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24 November 2020 | Story Andre Damons
Prof Gert van Zyl, Dean of the Faculty of Health Sciences, presented a copy of the book to Prof Francis Petersen, UFS Rector and Vice-Chancellor.

Looking at the history and highlights of the Faculty of Health Sciences at the University of the Free State (UFS) you will find a golden thread of innovation running throughout. The faculty has not been afraid of the unknown and its focus has always been on patients and quality academic education.

This is according to Prof Gert van Zyl, Dean of the faculty, who gave an overview at the virtual launch of the book: The History of the Faculty of Health Sciences: 2004 – 2020 on Tuesday (17 October 2020). Prof Johan Diedericks, Emeritus Professor in the Dean’s office, is the author of the book.

This book launch was part of the faculty’s 50-year anniversary celebrations.

A two-year journey

Prof Diedericks said the journey to materialising the book started two years ago when Prof Van Zyl “coaxed” him into compiling it. “At that stage I was writing the history of the Department of Anesthesiology and still had a 6/8 clinical appointment which meant I only had one day a week free to work on the book.

“But it was time well-spent. It started off with reading a lot of minutes and annual reports but at the same, time I requested and begged (but did not threaten) the departments for information. That was quite difficult. Several people assisted me in getting the information but the material came in slowly” said Prof Diedericks.

There was also cooperation from all the heads of schools who eventually made sure he got the information he needed. He wrote some of the sections himself and also edited and re-wrote parts of the information he received to ensure everything is the same format.

The book consists of eight chapters and five appendices with graphs and statistics. Chapter one is an overview of the changes since 2004 the present day and chapter two is about the office of the dean followed by the five schools in the faculty and all the departments within the schools.  The last chapter has information on other sections such as the Frik Scott Medical Library, National Health Laboratory Service, the SA Doping Control Laboratory (SADoCoL) and student organisations.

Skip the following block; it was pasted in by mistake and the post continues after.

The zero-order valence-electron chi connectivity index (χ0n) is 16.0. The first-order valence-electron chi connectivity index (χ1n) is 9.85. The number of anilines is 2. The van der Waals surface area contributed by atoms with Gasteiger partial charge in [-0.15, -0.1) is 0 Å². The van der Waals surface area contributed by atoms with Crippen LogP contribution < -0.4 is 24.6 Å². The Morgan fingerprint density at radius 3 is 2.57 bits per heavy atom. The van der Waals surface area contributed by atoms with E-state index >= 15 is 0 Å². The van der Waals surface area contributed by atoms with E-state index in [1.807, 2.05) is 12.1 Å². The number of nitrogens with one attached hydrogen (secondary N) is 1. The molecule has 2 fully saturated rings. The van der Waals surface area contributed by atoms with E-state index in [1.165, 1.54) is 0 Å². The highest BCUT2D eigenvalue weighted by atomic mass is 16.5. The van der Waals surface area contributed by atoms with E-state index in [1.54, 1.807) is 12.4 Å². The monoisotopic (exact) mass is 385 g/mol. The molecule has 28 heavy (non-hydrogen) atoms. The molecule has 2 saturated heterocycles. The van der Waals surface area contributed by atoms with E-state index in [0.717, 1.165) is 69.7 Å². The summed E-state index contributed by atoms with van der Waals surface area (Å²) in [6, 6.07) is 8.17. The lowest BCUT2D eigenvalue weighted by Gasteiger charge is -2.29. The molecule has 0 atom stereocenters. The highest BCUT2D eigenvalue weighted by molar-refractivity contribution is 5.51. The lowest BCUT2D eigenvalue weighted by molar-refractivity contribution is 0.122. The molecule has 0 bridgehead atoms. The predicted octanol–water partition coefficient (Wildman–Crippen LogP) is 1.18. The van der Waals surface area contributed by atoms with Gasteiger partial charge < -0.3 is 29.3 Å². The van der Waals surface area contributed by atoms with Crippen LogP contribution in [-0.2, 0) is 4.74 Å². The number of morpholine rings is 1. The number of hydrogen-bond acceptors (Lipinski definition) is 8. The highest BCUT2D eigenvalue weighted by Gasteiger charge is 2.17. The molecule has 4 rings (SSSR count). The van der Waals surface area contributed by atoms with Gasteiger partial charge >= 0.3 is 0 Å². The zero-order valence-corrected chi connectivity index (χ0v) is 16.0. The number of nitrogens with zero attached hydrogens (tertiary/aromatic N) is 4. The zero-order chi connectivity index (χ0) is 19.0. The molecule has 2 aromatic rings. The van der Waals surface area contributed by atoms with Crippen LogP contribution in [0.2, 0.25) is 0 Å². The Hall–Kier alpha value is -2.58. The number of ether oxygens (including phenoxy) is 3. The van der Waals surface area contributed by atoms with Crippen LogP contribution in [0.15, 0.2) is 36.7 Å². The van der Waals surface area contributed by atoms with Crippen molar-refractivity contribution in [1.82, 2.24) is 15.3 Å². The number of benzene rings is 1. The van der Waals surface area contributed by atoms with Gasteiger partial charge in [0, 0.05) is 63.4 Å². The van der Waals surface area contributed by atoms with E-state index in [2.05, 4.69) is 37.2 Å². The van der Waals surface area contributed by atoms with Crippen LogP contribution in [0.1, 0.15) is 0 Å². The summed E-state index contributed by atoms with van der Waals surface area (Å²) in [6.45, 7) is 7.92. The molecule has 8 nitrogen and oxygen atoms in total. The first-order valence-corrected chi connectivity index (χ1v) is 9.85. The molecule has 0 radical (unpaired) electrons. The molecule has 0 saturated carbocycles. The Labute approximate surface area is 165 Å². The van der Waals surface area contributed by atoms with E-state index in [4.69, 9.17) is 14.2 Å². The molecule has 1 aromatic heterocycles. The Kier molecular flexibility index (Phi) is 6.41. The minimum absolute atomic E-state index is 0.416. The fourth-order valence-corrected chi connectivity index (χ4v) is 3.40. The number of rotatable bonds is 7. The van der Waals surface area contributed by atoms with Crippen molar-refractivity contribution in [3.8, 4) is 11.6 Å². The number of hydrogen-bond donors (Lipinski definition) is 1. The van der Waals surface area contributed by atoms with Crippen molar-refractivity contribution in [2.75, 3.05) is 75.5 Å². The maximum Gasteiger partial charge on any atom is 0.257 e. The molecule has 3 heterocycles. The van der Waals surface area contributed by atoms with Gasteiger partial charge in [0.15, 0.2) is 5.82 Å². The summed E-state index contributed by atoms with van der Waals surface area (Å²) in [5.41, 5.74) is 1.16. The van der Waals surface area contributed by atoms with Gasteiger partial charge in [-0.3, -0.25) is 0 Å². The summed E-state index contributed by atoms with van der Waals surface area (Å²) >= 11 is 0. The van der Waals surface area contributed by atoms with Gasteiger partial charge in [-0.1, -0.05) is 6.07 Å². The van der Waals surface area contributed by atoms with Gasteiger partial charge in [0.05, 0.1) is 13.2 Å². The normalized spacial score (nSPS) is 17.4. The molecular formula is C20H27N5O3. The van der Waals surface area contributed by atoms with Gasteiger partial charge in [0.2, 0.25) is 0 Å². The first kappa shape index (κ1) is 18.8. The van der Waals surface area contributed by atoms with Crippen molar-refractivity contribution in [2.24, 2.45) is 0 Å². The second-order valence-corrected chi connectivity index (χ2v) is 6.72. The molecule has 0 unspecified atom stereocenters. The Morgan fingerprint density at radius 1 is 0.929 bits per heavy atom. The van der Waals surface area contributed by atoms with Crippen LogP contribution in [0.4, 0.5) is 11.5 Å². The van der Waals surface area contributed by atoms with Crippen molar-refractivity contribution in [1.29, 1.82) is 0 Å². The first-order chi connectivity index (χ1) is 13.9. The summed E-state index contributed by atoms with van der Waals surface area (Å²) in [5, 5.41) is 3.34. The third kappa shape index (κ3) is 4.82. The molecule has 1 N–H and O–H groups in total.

Faculty highlights

Prof Van Zyl said he was sure the experiences learnt from the past 50 years had prepared the faculty to survive 2020 – the year of COVID-19. In his overview, he spoke about the human contribution.

“The human contribution is the mortar between the bricks of this faculty, our staff and students not just today, but over 50 years. Looking at the history of the faculty and reflecting back, it was built by the collective and individual efforts of women and men in the faculty to ensure that each and every step is taken with integrity and quality to take us forward.”

He said he hopes this history will not only offer adequate information to appreciate the huge contribution that members of the Faculty of Health Sciences, the university community, and the entire Free State had made in health over the past 50 years.

Re-inventing yourself 

Prof Francis Petersen, UFS Rector and Vice-Chancellor, who received a copy of the book from Prof van Zyl, had a message to every one attending the virtual event: “If you don’t understand your history, where you come from, it is very difficult to know where you are going.

“In a learning environment such as the university, we always have to renew ourselves and you can renew yourself through what is happening in your current environment, through what happened in your history and also through what is happening in innovation going forward. I think that is the message captured in this book.

“There are various re-inventions that happened over this period and we should continue with that going forward as members of the faculty, as students, and as alumni of the faculty. The faculty can even go far beyond where it is at the moment. But we must remember we are standing on the shoulders of individuals who made major contributions, not only to the faculty, but to the province, to the country and internationally. We have a duty and responsibility to build on that and I know the faculty is doing that,” concluded Prof Petersen.

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